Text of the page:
In short, we are not here to revisit the financial disaster suffered by the companies of the earlier shale boom at the hands of regulatory policymakers. Whether these policy changes were warranted is irrelevant, the fact that they were only implemented after billions of dollars had been invested is material. The financial rewards of signing a lease with our company are not immediate, but the terms are fair and, in time, may prove to be more financially beneficial to you than the terms contained within the leases granted to our predecessors.

 

Your lease is your vote, your ballot to cast that says I am for this opportunity, and my lease publicly expresses my support for this opportunity.

 

20) You have repeatedly referenced the need for a 50,000-acre to 100,000-acre leasehold position to support each operational hub. What is this all about?

 

Yes, obviously, there is a big difference between a 50,000-acre leasehold block and a 100,000-acre leasehold block; both block sizes are significant, but it is essential that every landowner knows why blocks approaching this size are necessary. Our goal is to calculate the estimated leasehold block size required to support an economical operational life, of the individual hub, in excess of thirty years. This is a combination of the economic life of the hub to produce natural gas and generate electricity and the economic life of the available pore space to sequester carbon dioxide.

 

The easiest way to explain this concept is that each acre across the Southern Tier is not created equally. Reservoir quality, being a function of thickness, depth, pressure gradient, porosity, permeability, organic content, mineralogy, and thermal maturity, plays a significant role in each acre's ability to either produce natural gas or store carbon dioxide. These reservoir characteristics vary significantly across the Southern Tier, from north to south and east to west, for both the Marcellus and Utica shales, but are more homogenous or similar over shorter distances of, say, several miles.


The results of the pilot program will be invaluable in providing details as to the reservoir's producibility and in calculating the reservoir's injectability rate and future carbon storage capacity. Therefore, if an operational hub is located in the center of a block of leases, using a 64,000-acre lease block as an example, the reservoir quality will vary to a lesser extent within a 5-mile radius of the operational hub, minimizing operational challenges and significantly reducing development costs.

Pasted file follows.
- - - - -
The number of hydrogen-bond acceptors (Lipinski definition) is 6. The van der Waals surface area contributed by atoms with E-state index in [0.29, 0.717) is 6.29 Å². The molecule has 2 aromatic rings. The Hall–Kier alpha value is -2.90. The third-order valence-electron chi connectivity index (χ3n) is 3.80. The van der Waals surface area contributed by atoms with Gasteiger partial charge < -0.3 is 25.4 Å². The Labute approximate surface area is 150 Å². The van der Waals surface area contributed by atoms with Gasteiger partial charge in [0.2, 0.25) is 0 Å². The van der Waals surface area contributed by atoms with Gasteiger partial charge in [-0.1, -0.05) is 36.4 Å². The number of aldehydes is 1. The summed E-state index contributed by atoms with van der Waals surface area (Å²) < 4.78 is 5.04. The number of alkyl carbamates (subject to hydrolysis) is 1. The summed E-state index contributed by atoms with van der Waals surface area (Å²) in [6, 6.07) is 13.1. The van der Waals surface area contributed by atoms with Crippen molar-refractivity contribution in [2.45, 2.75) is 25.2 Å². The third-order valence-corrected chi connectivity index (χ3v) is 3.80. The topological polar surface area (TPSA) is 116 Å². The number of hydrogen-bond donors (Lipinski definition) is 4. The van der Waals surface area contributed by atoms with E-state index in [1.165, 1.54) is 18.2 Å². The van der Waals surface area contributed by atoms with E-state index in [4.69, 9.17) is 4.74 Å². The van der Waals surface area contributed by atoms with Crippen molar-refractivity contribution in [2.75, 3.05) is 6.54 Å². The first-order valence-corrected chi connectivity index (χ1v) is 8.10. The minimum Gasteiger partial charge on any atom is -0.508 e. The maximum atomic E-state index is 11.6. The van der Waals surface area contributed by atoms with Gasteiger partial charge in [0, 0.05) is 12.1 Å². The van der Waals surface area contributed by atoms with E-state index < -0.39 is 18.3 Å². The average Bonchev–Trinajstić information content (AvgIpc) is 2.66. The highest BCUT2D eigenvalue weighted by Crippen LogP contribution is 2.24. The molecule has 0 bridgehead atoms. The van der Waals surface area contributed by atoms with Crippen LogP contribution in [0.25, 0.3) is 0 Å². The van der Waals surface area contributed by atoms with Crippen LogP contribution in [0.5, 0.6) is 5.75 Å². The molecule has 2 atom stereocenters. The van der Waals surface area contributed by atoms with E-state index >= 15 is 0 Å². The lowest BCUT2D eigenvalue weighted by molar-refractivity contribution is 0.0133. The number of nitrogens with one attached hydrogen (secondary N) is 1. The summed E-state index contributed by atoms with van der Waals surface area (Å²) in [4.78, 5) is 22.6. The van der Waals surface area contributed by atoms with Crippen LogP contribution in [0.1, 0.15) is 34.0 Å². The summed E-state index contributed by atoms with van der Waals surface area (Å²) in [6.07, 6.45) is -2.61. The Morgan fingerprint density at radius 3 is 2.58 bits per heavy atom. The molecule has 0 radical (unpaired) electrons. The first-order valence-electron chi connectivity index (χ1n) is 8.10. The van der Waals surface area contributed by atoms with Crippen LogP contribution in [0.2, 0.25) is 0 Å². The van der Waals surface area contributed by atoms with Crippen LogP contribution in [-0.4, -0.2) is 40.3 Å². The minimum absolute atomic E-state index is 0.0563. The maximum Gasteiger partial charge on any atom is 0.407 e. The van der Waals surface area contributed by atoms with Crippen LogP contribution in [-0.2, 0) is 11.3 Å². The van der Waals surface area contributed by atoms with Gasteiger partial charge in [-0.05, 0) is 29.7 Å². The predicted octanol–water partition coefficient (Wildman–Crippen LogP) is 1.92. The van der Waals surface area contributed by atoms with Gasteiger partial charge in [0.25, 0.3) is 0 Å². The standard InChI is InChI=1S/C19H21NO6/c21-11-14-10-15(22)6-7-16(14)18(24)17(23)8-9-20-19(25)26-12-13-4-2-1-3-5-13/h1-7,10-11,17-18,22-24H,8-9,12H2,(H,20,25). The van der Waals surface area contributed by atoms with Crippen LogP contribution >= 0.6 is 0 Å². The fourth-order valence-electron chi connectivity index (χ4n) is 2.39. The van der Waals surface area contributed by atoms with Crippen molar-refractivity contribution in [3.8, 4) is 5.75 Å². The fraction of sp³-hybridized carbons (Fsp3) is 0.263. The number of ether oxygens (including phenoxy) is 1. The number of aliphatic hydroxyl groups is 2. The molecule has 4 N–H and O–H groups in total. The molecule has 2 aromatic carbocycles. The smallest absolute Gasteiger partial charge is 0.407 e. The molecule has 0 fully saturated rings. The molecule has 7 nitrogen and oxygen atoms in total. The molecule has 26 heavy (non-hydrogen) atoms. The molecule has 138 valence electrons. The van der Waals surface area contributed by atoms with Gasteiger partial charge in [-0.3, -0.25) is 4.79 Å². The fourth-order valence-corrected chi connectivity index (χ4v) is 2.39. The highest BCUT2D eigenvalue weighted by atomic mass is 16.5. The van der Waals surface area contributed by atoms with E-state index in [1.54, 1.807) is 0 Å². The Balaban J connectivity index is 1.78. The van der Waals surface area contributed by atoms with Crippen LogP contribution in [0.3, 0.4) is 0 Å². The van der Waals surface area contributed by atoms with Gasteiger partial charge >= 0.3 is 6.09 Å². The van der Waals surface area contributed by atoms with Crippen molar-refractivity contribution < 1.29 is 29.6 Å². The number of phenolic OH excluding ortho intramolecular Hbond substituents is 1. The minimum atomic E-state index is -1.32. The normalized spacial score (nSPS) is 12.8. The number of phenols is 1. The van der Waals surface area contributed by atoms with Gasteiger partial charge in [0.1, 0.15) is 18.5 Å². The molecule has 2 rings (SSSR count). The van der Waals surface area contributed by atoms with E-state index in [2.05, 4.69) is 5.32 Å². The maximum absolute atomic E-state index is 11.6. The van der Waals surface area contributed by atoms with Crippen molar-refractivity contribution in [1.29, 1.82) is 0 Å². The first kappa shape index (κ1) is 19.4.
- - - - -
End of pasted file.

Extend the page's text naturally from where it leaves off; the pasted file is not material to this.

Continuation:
A dedicated lease block is necessary to assure that the expenses are justified, attributable to:

  • Constructing a DAC unit capable of capturing 400,000 to 1 million metric tons of carbon dioxide on an annual basis

 

  • An electrical generation plant capable of producing 200-300 megawatts of power

 

  • A dedicated well drilling and service fleet

 

  • Carbon dioxide and natural gas transport, transfer and distribution infrastructure

 

Economics, topographical challenges, and the limitations of the existing highway, bridge, and road network require limiting the frequency and distance of heavy equipment movement. Seasonal weather patterns further support limiting reliance on equipment mobilization beyond the regional hub and the reliance on third-party oilfield services originating beyond the regional hub. Economics dictate that the operational hub must develop the lease block from the center outward, whereby the individual leases and lands towards the center of the hub are developed first. Then in concentric order, development moves outward.

 

The hub will be connected, through a subsurface network of CO2 supply and natural gas gathering lines, to a series of multi-well pads approximately 2-3 miles away, extending to the north, south, east, and west, each multi-well pad will then be connected to other another multi-well pad(s) located 2-3 miles extending outward. Eventually, a subsurface CO2 supply line, delivering CO2 captured from man-made industrial sources, will be connected to the hub, as internal demand outstrips the abilities of the DAC process to capture CO2. The DAC unit will ensure that a reasonable supply is available for operations in the event of a regional disruption in the industrial source supply. It is anticipated that natural gas production from the outermost lands will not occur until years 7-9 of development. It is expected that leases and lands will be pooled for the sequestration and disposal of carbon dioxide and that landowners will be compensated based on their proportionate contribution, calculated in surface acres, to the pooled sequestration unit. Oil and gas production revenue will remain based on established statewide production unit rules.

 

As an example, to illustrate how carbon sequestration payments are calculated under a pooled unit, if a carbon sequestration unit is established by the pooling of an aggregate of 64,000 acres, and the company receives an amount equal to $50,000,000 for sequestered carbon dioxide on an annual basis, then 20% of the $50,000,000 or $10,000,000 would be distributed to the landowners in the form of a carbon sequestration payment, with each landowner benefiting based upon the number of surface acres contributed to the 64,000-acre pool.